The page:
Even related writing systems such as Japanese and Korean, while sharing many of the same characters, can fully function as purely phonetic scripts.
For instance, the first sign is that of a stylized elephant, and unsurprisingly its original meaning is "elephant".However, because "image" has the same pronunciation as "elephant" (*ziaŋʔ), it is also written with the stylized elephant sign.And at least in one instance an emblem, namely bird with a solar symbol, continues to be used as clan name in early Shang dynasty on bronze artifacts.The prevalent thought is that at some point in time these symbols ceased to represent the objects they illustrate but instead came to represent the words of the objects.Chinese is a highly monosyllabic language and so the opportunity of using rebus writing would have presented itself extremely frequently.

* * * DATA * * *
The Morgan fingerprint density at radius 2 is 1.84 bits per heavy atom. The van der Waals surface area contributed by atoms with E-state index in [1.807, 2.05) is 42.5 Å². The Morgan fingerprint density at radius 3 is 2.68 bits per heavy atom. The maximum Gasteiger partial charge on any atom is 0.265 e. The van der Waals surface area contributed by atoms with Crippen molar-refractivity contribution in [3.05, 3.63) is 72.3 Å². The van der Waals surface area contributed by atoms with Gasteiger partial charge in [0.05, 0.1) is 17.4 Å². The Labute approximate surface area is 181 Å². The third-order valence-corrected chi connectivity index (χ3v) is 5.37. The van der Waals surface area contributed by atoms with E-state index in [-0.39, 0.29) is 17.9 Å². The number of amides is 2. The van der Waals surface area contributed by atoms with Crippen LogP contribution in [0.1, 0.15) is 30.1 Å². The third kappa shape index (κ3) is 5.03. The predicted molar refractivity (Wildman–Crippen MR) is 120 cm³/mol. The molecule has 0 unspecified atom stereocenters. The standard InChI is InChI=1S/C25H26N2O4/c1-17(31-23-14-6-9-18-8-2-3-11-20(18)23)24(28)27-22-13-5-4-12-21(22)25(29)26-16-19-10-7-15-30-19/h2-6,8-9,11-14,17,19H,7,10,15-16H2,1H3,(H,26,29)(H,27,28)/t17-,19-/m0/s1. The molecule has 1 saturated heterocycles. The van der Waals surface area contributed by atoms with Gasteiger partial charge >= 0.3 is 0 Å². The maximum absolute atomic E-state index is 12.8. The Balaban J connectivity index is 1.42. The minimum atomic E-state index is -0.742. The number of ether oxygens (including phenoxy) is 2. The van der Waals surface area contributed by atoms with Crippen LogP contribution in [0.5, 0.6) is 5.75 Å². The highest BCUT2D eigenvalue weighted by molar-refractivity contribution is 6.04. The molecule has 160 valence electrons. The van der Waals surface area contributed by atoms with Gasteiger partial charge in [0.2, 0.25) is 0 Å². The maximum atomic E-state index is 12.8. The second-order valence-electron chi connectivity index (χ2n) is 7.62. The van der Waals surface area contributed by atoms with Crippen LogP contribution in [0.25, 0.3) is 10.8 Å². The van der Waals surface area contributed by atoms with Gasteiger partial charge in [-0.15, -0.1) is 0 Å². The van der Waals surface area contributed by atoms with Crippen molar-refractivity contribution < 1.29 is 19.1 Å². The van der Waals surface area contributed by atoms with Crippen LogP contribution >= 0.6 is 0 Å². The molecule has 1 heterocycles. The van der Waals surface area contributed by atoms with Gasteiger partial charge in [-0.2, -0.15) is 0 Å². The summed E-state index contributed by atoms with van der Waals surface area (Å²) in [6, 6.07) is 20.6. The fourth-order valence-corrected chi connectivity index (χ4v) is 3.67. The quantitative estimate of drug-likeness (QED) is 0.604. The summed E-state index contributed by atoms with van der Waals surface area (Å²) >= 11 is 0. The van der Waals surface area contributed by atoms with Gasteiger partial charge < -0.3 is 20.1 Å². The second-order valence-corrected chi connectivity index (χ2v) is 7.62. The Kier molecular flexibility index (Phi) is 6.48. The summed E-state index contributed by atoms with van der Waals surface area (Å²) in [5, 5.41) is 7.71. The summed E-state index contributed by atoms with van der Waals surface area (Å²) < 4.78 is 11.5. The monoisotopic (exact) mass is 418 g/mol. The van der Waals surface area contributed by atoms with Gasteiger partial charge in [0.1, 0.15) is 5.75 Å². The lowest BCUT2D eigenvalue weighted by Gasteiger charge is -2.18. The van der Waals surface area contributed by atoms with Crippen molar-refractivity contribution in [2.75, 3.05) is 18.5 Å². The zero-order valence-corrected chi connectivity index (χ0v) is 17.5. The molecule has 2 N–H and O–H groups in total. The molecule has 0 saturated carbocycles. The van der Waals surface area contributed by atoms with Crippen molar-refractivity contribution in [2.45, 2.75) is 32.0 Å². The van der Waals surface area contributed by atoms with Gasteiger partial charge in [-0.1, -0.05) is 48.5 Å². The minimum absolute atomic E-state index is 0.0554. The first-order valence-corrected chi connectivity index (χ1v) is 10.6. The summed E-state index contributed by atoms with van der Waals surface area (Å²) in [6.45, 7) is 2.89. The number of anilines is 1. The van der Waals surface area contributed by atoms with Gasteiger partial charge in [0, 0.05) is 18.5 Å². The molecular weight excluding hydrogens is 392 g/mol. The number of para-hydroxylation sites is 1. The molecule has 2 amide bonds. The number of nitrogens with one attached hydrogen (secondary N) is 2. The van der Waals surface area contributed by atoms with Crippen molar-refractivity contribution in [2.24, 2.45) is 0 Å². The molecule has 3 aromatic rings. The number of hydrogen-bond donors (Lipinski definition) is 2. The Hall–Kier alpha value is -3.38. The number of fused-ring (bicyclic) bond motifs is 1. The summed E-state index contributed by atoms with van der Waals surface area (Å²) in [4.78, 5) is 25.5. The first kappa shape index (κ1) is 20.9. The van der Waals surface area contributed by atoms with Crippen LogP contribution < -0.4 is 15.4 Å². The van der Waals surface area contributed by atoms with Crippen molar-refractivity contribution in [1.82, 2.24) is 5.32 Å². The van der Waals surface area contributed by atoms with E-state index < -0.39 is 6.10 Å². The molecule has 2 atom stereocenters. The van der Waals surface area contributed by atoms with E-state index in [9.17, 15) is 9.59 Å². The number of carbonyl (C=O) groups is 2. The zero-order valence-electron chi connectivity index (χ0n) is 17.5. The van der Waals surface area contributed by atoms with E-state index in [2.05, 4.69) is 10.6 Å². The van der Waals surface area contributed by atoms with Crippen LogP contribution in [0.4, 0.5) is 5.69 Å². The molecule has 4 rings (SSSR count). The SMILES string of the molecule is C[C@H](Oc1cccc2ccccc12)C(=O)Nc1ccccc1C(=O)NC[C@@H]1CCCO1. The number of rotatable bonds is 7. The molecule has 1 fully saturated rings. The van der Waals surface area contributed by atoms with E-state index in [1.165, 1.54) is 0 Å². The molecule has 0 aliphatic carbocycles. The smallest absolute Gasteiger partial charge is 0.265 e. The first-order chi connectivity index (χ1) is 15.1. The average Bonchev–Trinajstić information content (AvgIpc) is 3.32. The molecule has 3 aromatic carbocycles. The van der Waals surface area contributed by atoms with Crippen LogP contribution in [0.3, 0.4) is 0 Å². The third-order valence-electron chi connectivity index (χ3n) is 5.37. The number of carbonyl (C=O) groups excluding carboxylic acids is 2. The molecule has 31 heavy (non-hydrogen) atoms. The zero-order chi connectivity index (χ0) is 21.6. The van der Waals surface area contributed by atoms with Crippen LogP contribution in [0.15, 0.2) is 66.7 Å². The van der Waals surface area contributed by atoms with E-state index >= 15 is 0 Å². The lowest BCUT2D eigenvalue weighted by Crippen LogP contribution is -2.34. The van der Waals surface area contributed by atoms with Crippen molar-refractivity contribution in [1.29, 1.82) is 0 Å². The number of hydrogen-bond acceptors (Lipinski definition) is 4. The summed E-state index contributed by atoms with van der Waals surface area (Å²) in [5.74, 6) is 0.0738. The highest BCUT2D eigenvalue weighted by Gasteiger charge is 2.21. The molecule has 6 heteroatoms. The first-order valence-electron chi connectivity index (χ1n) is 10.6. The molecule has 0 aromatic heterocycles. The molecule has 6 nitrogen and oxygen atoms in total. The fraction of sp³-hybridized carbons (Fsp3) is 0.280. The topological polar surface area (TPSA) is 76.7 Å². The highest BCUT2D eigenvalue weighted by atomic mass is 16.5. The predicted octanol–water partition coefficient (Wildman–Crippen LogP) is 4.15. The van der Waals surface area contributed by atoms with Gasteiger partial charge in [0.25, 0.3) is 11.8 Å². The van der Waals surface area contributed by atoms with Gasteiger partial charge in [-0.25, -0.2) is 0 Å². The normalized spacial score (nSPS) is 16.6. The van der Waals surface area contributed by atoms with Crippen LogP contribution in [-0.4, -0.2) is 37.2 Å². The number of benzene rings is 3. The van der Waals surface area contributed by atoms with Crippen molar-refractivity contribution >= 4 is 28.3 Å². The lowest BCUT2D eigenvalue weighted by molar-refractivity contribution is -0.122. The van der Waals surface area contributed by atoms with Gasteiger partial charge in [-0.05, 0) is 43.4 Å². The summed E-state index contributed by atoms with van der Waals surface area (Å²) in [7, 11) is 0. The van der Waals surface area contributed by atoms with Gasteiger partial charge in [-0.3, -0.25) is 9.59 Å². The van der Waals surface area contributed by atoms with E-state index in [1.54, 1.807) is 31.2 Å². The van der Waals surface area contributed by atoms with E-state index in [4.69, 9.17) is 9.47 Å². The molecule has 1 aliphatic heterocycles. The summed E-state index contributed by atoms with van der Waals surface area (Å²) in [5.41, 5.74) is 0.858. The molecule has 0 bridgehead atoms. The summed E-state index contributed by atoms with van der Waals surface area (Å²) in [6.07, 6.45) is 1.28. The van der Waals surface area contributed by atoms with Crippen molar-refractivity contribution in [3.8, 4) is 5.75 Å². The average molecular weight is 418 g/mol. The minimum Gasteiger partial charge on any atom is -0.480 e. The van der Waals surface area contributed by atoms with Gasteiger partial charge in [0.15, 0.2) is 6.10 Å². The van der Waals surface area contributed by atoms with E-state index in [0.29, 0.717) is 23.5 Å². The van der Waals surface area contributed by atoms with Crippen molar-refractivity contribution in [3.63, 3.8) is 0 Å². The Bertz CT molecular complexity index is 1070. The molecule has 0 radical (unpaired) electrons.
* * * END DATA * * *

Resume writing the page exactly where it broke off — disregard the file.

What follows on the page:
The following chart illustrates some examples of signs used to represent multiple words.
Perhaps it already had when these symbols were incised into the pottery, which could mean that these artifacts have writing on them, but there is no way to prove one way or another.
At best we can say is that the symbols were precursors to Chinese writing.
As you can see, the word "eye" (*muk) shares the same sign as the word "to see" (*kens), presumably because one sees with the eyes.
Similarly, the word "mouth" (*kouʔ) shares a sign with the word "name" (*meŋ), although the relationship in this case is a bit looser.
This script was etched onto turtle shells and animals bones, which were then heated until cracks would appear.